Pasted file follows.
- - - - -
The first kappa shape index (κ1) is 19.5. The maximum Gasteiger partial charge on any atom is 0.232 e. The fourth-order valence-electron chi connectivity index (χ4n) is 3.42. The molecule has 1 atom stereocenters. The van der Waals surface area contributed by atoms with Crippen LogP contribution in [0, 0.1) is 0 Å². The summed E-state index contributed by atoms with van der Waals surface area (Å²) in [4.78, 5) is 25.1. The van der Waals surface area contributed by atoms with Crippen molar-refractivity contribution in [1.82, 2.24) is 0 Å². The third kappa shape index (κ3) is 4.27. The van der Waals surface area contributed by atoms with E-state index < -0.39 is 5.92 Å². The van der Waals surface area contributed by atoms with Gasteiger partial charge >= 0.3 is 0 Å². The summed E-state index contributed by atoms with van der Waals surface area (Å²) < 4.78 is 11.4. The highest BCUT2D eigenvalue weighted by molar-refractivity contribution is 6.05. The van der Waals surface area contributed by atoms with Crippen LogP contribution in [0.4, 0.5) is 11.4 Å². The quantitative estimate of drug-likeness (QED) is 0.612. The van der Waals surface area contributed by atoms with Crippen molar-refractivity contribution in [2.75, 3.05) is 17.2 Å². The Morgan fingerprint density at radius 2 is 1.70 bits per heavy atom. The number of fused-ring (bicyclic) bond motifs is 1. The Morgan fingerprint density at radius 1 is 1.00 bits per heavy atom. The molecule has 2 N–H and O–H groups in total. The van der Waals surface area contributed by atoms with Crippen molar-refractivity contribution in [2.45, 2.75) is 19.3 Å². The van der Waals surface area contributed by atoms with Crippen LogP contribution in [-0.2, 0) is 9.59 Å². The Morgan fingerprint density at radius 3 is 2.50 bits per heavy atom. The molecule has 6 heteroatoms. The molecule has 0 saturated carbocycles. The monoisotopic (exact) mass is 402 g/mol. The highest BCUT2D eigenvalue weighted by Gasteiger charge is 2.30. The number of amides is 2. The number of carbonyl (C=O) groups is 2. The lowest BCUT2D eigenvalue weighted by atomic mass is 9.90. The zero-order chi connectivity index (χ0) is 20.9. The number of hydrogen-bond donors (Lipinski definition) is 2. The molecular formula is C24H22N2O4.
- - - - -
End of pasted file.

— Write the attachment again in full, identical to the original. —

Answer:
The first kappa shape index (κ1) is 19.5. The maximum Gasteiger partial charge on any atom is 0.232 e. The fourth-order valence-electron chi connectivity index (χ4n) is 3.42. The molecule has 1 atom stereocenters. The van der Waals surface area contributed by atoms with Crippen LogP contribution in [0, 0.1) is 0 Å². The summed E-state index contributed by atoms with van der Waals surface area (Å²) in [4.78, 5) is 25.1. The van der Waals surface area contributed by atoms with Crippen molar-refractivity contribution in [1.82, 2.24) is 0 Å². The third kappa shape index (κ3) is 4.27. The van der Waals surface area contributed by atoms with E-state index < -0.39 is 5.92 Å². The van der Waals surface area contributed by atoms with Gasteiger partial charge >= 0.3 is 0 Å². The summed E-state index contributed by atoms with van der Waals surface area (Å²) < 4.78 is 11.4. The highest BCUT2D eigenvalue weighted by molar-refractivity contribution is 6.05. The van der Waals surface area contributed by atoms with Crippen LogP contribution in [0.4, 0.5) is 11.4 Å². The quantitative estimate of drug-likeness (QED) is 0.612. The van der Waals surface area contributed by atoms with Crippen molar-refractivity contribution in [2.75, 3.05) is 17.2 Å². The Morgan fingerprint density at radius 2 is 1.70 bits per heavy atom. The number of fused-ring (bicyclic) bond motifs is 1. The Morgan fingerprint density at radius 1 is 1.00 bits per heavy atom. The molecule has 2 N–H and O–H groups in total. The van der Waals surface area contributed by atoms with Crippen molar-refractivity contribution in [2.45, 2.75) is 19.3 Å². The van der Waals surface area contributed by atoms with Crippen LogP contribution in [-0.2, 0) is 9.59 Å². The Morgan fingerprint density at radius 3 is 2.50 bits per heavy atom. The molecule has 6 heteroatoms. The molecule has 0 saturated carbocycles. The monoisotopic (exact) mass is 402 g/mol. The highest BCUT2D eigenvalue weighted by Gasteiger charge is 2.30. The number of amides is 2. The number of carbonyl (C=O) groups is 2. The lowest BCUT2D eigenvalue weighted by atomic mass is 9.90. The zero-order chi connectivity index (χ0) is 20.9. The number of hydrogen-bond donors (Lipinski definition) is 2. The molecular formula is C24H22N2O4.